Owners commonly provide exercise balls to give their hamsters exercise and mental enrichment.
Unfortunately, recent studies show that being in a ball is a highly stressful experience for hamsters and commonly causes injuries.
Hamsters dislike exercise balls because they feel threatened and can’t hide and protect themselves. Hamster balls get hot, and the build-up of pee and poop makes conditions unsanitary and dangerous.
There are better ways of ensuring your hamster gets the exercise it needs. Exercise wheels allow hamsters to run unrestricted, while toys encourage them to forage and chew while providing mental stimulation.
Why Are Hamster Balls Bad for Hamsters?
While hamster balls seem like a great way for hamsters to get exercise and enrichment, they have many dangers. If you’re wondering, “are exercise balls safe for hamsters?” you should know that they have the following issues:
Prevent Natural Instincts
Hamsters are prey animals, and it’s vitally important for them to have hiding spaces to retreat to. However, according to the Hamster Society, exercise balls prevent hamsters from being able to run away and hide from danger.
Balls create the illusion that they’re in a large, open space, preventing their natural instincts from fleeing making them feel vulnerable to predators.
In exercise balls, hamsters can’t hear, see, or smell very well. Balls are rarely made from clear plastic, meaning that hamsters are confined within a tiny space and can’t see where they’re going.
Similarly, most exercise balls are 2 mm thick, preventing them from using their whiskers to sense where they’re going. This is why hamsters continually bash into furniture and walls while running around in a ball.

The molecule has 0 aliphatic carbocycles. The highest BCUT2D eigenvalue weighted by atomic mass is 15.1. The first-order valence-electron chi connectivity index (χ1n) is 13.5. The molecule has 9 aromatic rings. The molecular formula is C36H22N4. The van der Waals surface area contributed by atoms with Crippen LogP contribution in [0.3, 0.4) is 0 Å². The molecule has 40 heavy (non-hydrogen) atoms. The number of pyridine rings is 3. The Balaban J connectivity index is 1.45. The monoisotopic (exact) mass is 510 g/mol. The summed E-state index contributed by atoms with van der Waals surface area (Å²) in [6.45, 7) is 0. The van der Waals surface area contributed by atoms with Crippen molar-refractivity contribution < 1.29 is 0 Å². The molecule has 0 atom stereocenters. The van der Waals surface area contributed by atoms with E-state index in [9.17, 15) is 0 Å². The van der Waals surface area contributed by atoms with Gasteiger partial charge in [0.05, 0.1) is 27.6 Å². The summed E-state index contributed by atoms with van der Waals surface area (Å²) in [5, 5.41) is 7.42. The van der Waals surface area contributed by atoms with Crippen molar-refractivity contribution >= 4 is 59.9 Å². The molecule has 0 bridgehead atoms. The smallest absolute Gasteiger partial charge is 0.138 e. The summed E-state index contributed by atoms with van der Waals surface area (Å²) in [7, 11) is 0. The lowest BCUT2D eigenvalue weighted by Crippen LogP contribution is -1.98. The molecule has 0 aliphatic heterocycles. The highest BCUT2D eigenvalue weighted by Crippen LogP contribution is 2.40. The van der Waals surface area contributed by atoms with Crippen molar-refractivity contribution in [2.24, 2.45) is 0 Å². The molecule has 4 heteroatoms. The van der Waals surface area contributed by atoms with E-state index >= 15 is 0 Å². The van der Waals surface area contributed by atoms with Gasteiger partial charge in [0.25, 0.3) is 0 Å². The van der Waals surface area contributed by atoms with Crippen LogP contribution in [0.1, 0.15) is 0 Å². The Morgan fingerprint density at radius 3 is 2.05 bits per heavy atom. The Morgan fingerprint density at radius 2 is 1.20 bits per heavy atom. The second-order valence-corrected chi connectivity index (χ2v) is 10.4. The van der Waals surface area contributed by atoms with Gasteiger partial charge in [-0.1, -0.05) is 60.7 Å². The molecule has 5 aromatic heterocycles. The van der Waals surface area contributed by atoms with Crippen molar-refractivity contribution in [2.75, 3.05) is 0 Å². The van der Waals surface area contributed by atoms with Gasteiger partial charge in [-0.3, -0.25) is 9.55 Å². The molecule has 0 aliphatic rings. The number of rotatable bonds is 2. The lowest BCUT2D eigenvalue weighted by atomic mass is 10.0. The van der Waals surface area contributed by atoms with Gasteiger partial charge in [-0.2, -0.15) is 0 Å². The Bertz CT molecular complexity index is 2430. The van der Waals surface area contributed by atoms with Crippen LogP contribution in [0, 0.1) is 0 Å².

Because they can’t see and hear very well, hamsters can’t tell where they’re going. Unfortunately, they often roll off uneven surfaces and down stairs as a result, leading to serious injuries such as:
- Internal bleeding
Also, hamsters get their feet stuck in the ventilation slits, ripping off toes and nails or breaking their delicate limbs.
While exercise balls have ventilation slits, they allow urine and feces to build up while hamsters run, which hamsters do more frequently under stress.
Not only does this cause unpleasant, unsanitary conditions, but the urine can cause painful ammonia burns. Overexposure to pee and poop is also likely to cause bacterial infections, which exacerbate pre-existing health conditions and can also be fatal on their own.
Lack of Ventilation
Because ventilation slits are at risk of becoming clogged by urine and feces, conditions inside exercise wheels become unpleasant due to a cocktail of ammonia, heat, and a lack of fresh air.
This is stressful, but it can also lead to dehydration due to the temperature inside the ball rising too quickly and hamsters don’t have access to water.
Most exercise balls are only 13 cm in diameter, which is far too small for hamsters to use comfortably. This causes their backs to arch, resulting in long-term spinal damage, as well as general pain and discomfort.
Even large hamster balls are rarely appropriate, particularly for larger female Syrian hamsters that are typically bigger than other species.
Not all hamster balls are created equal. Cheaper balls are flimsy enough for hamsters to escape, particularly when they’re repeatedly bashed against hard surfaces.
Prolonged banging eventually causes the door to pop open, allowing hamsters to escape. Hamsters can get into the smallest places and make themselves home by hoarding food, making them difficult to find and retrieve.
Are Hamster Exercise Balls Stressful?
While it may appear that hamsters are happily running around in their balls, chances are they’re terrified from the ordeal and are attempting to escape.
Hamsters don’t have the same brain capacity as humans, meaning they don’t understand that they’re trapped and will soon be released.
Because exercise balls are such a stressful experience for hamsters, they attempt to chew their way out of them through the ventilation slots. This results in cracked or broken teeth, which is painful and makes it difficult for hamsters to eat and chew solid pellets and seeds.